Lapeer, MI (LPE)
The wood-frame depot was built in 1906 for the Grand Trunk Western Railroad; a series of renovations has enhanced its historic charm. Today it also hosts community events.
73 Howard Street
Lapeer, MI 48446
Annual Station Ridership (2016): 9,396
- Facility Ownership: City of Lapeer
- Parking Lot Ownership: City of Lapeer
- Platform Ownership: Canadian National Illinois Central (Grand Trunk Western Railroad Co.)
- Track Ownership: Canadian National Illinois Central (Grand Trunk Western Railroad Co.)
For information about Amtrak fares and schedules, please call 1-800-USA-RAIL (1-800-872-7245).
The Lapeer depot was built in 1906 for the Grand Trunk Western Railroad (GTW, succeeded by Canadian National). The wood-framed clapboard-sided structure was built to one of the railroad’s standard depot plans, with a central tower facing the platform and a wing on either side. Wide eaves from the hipped roof provide shelter from the elements for passengers.
In 1990, the city completed renovations to depot including roof and window repair, making changes for Americans with Disabilities Act accessibility, restroom renovations, adding waiting room benches, and putting in a new wood floor and a new platform. This project was funded by a $110,000 Michigan Department of Transportation (MDOT) Urban and Public Transportation (UPTRAN) grant and $20,000 from Amtrak. The station’s landscaping was improved the next year and pavement in the parking lot repaired with $35,000 of the city’s funds.
The city invested in a historic restoration in 2004 in which they replaced the tower and roof, painted and stained the interior and exterior in period colors, and replaced gutters, lights, signage and trim. This $222,000 project was funded by $144,000 from an MDOT Transportation Enhancement (historic) grant and $78,000 from the city.
Currently, the unstaffed depot waiting room is open for train arrivals and departures. The Lapeer Community Center oversees the use of the station and uses it for community events as well as renting the space for private functions.
American settlers arrived at this area along a south branch of the Flint River from New York State as early as 1828. Lapeer was first platted by Alvin N. Hart of Connecticut on November 8, 1833. The second settlement, close to the first but divided by a tamarack swamp, was that of Enoch White of Massachusetts, who arrived in 1833 as well to found Whiteville, now the western portion of the city. The family lends its name to a neighborhood in Lapeer, as well as the former courthouse (and later opera house). Lapeer was incorporated as a village in 1858 and as a city in 1869.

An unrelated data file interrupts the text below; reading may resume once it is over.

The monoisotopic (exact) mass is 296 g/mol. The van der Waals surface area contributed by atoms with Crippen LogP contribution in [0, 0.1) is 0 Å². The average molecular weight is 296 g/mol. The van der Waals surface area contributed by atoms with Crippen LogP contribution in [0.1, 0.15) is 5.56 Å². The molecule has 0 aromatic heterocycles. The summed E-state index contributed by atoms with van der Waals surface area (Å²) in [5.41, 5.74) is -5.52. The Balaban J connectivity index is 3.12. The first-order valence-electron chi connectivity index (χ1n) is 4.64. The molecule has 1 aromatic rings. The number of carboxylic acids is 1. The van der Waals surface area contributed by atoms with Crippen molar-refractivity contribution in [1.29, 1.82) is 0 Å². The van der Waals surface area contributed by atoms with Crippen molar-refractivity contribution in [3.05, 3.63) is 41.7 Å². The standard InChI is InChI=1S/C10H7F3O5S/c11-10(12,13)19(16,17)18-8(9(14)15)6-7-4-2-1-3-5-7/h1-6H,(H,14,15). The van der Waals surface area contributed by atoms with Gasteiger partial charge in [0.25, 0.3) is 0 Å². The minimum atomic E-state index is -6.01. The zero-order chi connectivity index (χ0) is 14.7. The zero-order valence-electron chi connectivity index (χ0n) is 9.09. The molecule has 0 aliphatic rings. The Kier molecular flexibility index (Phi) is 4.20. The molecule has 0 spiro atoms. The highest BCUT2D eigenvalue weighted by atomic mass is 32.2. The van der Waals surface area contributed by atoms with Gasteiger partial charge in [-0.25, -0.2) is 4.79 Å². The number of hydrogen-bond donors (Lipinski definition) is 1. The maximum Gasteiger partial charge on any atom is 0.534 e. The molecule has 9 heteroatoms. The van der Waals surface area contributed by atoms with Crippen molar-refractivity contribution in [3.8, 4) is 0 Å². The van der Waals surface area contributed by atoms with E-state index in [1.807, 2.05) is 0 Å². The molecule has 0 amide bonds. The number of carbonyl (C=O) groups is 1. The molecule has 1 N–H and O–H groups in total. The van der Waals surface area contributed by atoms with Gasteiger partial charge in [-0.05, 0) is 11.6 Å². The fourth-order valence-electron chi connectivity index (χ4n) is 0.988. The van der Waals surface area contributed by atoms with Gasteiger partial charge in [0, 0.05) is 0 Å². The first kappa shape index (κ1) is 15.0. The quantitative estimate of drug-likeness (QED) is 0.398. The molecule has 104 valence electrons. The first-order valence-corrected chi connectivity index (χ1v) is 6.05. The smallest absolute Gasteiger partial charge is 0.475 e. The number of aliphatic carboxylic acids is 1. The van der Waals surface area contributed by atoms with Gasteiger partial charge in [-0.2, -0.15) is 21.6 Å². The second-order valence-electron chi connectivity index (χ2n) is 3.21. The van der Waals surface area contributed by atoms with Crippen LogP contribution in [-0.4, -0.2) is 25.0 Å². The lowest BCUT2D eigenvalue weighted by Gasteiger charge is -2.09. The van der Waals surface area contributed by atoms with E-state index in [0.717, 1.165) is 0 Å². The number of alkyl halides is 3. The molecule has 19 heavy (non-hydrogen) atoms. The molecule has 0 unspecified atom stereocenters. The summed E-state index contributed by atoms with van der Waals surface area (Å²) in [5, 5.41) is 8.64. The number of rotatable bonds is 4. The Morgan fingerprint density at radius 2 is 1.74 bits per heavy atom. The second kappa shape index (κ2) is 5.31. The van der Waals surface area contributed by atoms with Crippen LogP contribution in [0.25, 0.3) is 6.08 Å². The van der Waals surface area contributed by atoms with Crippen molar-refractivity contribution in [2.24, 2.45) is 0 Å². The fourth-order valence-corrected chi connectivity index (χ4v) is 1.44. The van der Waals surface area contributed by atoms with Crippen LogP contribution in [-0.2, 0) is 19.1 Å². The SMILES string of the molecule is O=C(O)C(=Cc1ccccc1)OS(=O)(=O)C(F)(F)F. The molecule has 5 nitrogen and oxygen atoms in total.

Lapeer’s early industry consisted principally of lumbering, which attracted the business of the Grand Trunk Railroad and the Michigan Central Railroad. The Grand Trunk came to Lapeer first, in December, 1871, followed by the Detroit and Bay City (succeeded by the Michigan Central) in 1872. A small (1.34 mile) switching line, the Lapeer Industrial Railroad, also operates in the city—providing out-of-town rail buffs an unexpected LIRR sign or two. The Michigan Central passenger station still stands in Lapeer, but now houses business offices.
Today, the city and county of Lapeer are home to automotive components and plastics manufacturing, as well as dairy farming. Every August the city hosts the Lapeer Days Festival, which spans five days with a parade, carnival attractions, agricultural and craft displays, a classic car show, and more.
The Amtrak Blue Water trains are financed primarily through funds made available by the Michigan State Department of Transportation. Amtrak does not provide ticketing or baggage services at the Lapeer station, which is served by two daily trains.
Station Building (with waiting room)
- 6 Short Term Parking Spaces
Number of spaces available for Amtrak passengers to park for the day only, not overnight. Parking fees may apply.
- Accessible Payphones
- Accessible Platform
Accessible platform is a barrier-free path from the drop-off area outside the station to the station platform.
- Accessible Restrooms
- Accessible Ticket Office
- Accessible Waiting Room
- Accessible Water Fountain
- Baggage Storage
Baggage storage is an area where passengers may store their bags, equivalent to "left luggage" in Europe. A storage fee may apply.
- Bike Boxes
- Checked Baggage
- Dedicated Parking
- Enclosed Waiting Area
- Help With Luggage
- High Platform
A high platform is a platform at the level of the vestibule of the train, with the exception of Superliners.
Self-service lockers are available in select stations for passenger baggage storage.
- Long-term Parking Spaces
Number of spaces available for Amtrak passengers to park overnight. Parking fees may apply.
- Parking Attendant
- Pay Phones
- Shipping Boxes
- Ski Bags
- Wheelchair Lift
Wheelchair lift is a platform-mounted lift for loading passengers from low platforms onto trains that do not have onboard ramps.
For passengers who cannot walk far or at all, we offer a wheelchair to move the passengers around within the station. At some stations this may be a battery-powered people mover. The wheelchair or other types of movers must not leave the station or be moved onto the train.